Beleaf it or don't - the events of a 100 years ago are like totally on it in the new millennium...
World War I reminds us that even amid the worst carnage imaginable there will likely be a victor and a loser, even if both sides would usually have been far better off negotiating rather than destroying their youth over sometimes solvable differences. That sophisticated Westerners deny this fact does not make it go away, much less convince their adversaries of the futility of ideas like victory and defeat.
We can still learn lots from World War I, if only in the sense of how to avoid disasters of this nature — especially given the present age of gathering war clouds not unlike those in 1914 and 1939.
China, like the Westernized Japan of the 1930s, wants influence and power commensurate with its economic clout, and perhaps believes its growing military can obtain both at the expense of its democratic neighbors without starting a wider war. North Korea is not convinced that demanding concessions from South Korea — or simply humiliating it and the U.S. — by threats of war would not work. Iran trusts that the age of the U.S. mare nostrum in the Mediterranean is over, that the Sunni Persian Gulf oil sheikdoms are spent, that once-unquestioned Western guarantees to Israel are now negotiable, that nuclear acquisition is an agreed wink-and-nod obtainable enterprise, and that terrorist appendages can achieve political objectives in the Middle East just as effectively as carrier groups.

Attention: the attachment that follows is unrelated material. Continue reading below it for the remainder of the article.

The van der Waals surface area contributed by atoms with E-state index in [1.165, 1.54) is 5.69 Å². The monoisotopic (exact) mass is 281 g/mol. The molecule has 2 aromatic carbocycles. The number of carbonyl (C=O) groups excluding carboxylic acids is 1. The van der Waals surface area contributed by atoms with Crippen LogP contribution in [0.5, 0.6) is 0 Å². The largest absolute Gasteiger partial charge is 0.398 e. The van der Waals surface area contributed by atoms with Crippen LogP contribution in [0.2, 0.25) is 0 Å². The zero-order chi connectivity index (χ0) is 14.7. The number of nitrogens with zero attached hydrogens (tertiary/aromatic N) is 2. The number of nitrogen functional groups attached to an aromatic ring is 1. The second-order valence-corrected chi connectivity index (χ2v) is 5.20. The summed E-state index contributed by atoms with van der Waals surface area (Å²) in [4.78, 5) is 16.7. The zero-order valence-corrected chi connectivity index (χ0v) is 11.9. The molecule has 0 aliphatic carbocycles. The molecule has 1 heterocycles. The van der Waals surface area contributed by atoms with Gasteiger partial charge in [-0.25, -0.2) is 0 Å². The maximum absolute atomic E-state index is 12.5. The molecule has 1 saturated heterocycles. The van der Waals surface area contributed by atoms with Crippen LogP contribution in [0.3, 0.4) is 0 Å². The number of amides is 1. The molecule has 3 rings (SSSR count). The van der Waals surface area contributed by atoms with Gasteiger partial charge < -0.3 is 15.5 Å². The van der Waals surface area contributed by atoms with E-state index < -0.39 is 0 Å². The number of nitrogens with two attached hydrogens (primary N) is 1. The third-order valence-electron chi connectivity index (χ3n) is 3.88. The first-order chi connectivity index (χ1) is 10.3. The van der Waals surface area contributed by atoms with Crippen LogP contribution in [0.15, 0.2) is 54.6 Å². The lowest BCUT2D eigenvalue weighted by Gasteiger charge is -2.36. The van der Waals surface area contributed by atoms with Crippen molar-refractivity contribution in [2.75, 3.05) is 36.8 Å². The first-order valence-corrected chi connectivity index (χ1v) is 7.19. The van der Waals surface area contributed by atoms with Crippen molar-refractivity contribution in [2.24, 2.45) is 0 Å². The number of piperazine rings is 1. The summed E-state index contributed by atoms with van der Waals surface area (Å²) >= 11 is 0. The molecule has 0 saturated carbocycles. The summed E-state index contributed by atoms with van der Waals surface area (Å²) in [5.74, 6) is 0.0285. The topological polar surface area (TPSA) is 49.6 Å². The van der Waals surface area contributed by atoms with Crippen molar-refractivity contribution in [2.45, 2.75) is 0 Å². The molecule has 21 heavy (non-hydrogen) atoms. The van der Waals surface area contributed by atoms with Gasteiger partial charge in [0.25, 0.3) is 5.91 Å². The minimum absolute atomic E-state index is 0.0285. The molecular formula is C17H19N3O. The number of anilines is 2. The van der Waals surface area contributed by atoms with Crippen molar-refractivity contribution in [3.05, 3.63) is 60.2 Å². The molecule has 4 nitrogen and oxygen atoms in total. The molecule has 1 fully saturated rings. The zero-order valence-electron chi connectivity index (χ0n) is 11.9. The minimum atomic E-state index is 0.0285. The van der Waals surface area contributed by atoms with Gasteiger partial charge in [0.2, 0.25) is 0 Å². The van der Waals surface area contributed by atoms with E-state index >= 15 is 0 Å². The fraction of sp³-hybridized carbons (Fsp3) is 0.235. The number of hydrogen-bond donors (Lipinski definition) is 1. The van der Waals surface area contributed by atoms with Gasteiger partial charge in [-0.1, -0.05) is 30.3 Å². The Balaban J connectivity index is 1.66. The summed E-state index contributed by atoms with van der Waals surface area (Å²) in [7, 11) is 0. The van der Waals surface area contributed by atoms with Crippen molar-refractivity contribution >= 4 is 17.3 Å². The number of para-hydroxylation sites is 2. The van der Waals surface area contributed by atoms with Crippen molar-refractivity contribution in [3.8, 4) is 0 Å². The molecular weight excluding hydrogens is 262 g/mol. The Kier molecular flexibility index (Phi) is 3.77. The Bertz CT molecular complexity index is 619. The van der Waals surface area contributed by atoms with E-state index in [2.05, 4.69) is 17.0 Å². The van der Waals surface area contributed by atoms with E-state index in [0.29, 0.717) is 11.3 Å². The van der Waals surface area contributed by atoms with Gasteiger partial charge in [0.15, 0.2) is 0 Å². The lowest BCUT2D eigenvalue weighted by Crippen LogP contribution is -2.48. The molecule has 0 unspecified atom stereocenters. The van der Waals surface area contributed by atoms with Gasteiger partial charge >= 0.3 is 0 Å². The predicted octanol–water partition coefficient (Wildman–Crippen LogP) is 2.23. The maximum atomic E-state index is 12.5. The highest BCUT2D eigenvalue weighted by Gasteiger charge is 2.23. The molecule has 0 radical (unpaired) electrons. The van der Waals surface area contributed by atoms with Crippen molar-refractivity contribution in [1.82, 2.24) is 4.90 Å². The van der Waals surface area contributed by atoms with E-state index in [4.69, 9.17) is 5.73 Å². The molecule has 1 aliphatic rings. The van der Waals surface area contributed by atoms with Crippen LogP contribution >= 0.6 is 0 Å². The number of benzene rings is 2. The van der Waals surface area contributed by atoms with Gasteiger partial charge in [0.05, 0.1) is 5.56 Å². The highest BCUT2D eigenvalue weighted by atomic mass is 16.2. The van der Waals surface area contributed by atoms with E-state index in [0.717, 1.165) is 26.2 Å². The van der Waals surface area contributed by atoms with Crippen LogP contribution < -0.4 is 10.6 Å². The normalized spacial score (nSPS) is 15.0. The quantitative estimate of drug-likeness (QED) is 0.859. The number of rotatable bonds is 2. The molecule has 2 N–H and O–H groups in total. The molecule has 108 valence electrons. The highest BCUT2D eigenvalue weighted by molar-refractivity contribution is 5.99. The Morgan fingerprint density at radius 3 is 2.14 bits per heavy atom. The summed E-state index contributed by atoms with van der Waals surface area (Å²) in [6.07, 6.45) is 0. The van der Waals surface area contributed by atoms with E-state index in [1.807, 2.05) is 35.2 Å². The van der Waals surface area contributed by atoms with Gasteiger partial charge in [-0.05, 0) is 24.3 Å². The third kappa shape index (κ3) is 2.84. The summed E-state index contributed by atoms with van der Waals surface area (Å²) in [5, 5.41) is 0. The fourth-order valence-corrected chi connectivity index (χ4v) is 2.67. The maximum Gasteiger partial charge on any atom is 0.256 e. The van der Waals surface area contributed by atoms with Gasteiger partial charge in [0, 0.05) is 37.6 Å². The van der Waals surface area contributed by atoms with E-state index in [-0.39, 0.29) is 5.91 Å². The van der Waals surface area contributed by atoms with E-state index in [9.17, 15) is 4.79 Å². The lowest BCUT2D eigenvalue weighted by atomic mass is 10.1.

Putin dreams that the Russian imperial world of the 1950s can live again, through coercion, Machiavellian diplomacy, and the combined lethargy of the EU and the U.S. — and he often is willing to take some risks to refashion current realities. Failed socialist and Communist states in Latin America nonetheless believe that a distracted or uninterested U.S. no longer cares to make the argument that transparent democratic capitalism is the region’s only hope for the future. The miseries of Bolivia, Cuba, Ecuador, Nicaragua, and Venezuela are apparently no reason for them to feel that they should not extend them to other countries.
Amid all that, a minor bow and apology here, or an inadvertent pink line and empty deadline there, matters. Gratuitous talk of “reset” and “lead from behind,” coupled with serial scapegoating of past U.S. policies and presidents, massive new debt and vast cuts in defense, also sends a message to our rivals and enemies that occasional gambles and aggressive moves that would usually be seen as stupid and suicidal may not be any more.
We are reverting to our posture of 1938–40, when the United States talked very loudly of what it might do and what the Axis should not do, but had no intention of backing up such sanctimoniousness with force and was more likely to cut than augment its defenses.
War is the messy arbiter of peacetime false perceptions about relative power. Peace returns when all the nations involved have learned, after great agony, what they really could and could not do. Or as Thucydides sighed, war is “a harsh schoolmaster.”
Given that reality, the U.S. should start quieting down and stepping up, rather than stepping back while sounding off — before others come to believe that their own wild fantasies are reality, and the harsh schoolmaster of war intercedes to correct everyone’s shared false perceptions.
Pic - "German foreign policy was not well managed. And you can say the same thing today of China's foreign policy"